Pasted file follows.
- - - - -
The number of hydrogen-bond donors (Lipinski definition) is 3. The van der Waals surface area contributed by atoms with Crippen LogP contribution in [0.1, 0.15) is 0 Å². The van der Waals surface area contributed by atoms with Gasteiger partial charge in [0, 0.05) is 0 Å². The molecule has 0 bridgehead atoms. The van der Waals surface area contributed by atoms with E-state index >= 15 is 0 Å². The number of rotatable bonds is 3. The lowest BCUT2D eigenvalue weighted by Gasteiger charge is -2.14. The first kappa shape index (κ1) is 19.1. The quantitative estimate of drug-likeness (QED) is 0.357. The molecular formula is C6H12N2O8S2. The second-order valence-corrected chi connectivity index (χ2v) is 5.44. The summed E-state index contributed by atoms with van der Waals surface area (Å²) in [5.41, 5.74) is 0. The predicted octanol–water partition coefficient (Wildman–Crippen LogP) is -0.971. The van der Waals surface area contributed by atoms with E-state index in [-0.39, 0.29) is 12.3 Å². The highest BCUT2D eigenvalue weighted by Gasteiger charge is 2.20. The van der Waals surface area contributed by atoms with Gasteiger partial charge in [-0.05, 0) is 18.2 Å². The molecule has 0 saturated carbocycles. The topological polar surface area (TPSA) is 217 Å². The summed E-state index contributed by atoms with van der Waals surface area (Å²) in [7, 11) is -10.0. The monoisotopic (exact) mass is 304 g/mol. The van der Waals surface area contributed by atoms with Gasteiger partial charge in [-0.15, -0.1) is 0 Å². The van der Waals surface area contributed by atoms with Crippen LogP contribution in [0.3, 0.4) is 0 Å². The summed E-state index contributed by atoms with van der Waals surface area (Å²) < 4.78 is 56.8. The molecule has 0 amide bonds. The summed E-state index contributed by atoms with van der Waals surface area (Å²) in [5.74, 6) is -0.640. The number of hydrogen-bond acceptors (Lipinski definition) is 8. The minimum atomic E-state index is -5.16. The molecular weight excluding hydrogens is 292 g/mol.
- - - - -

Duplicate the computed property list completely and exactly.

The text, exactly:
The number of hydrogen-bond donors (Lipinski definition) is 3. The van der Waals surface area contributed by atoms with Crippen LogP contribution in [0.1, 0.15) is 0 Å². The van der Waals surface area contributed by atoms with Gasteiger partial charge in [0, 0.05) is 0 Å². The molecule has 0 bridgehead atoms. The van der Waals surface area contributed by atoms with E-state index >= 15 is 0 Å². The number of rotatable bonds is 3. The lowest BCUT2D eigenvalue weighted by Gasteiger charge is -2.14. The first kappa shape index (κ1) is 19.1. The quantitative estimate of drug-likeness (QED) is 0.357. The molecular formula is C6H12N2O8S2. The second-order valence-corrected chi connectivity index (χ2v) is 5.44. The summed E-state index contributed by atoms with van der Waals surface area (Å²) in [5.41, 5.74) is 0. The predicted octanol–water partition coefficient (Wildman–Crippen LogP) is -0.971. The van der Waals surface area contributed by atoms with E-state index in [-0.39, 0.29) is 12.3 Å². The highest BCUT2D eigenvalue weighted by Gasteiger charge is 2.20. The van der Waals surface area contributed by atoms with Gasteiger partial charge in [-0.05, 0) is 18.2 Å². The molecule has 0 saturated carbocycles. The topological polar surface area (TPSA) is 217 Å². The summed E-state index contributed by atoms with van der Waals surface area (Å²) in [7, 11) is -10.0. The monoisotopic (exact) mass is 304 g/mol. The van der Waals surface area contributed by atoms with Gasteiger partial charge in [-0.15, -0.1) is 0 Å². The van der Waals surface area contributed by atoms with Crippen LogP contribution in [0.3, 0.4) is 0 Å². The summed E-state index contributed by atoms with van der Waals surface area (Å²) < 4.78 is 56.8. The molecule has 0 amide bonds. The summed E-state index contributed by atoms with van der Waals surface area (Å²) in [5.74, 6) is -0.640. The number of hydrogen-bond acceptors (Lipinski definition) is 8. The minimum atomic E-state index is -5.16. The molecular weight excluding hydrogens is 292 g/mol.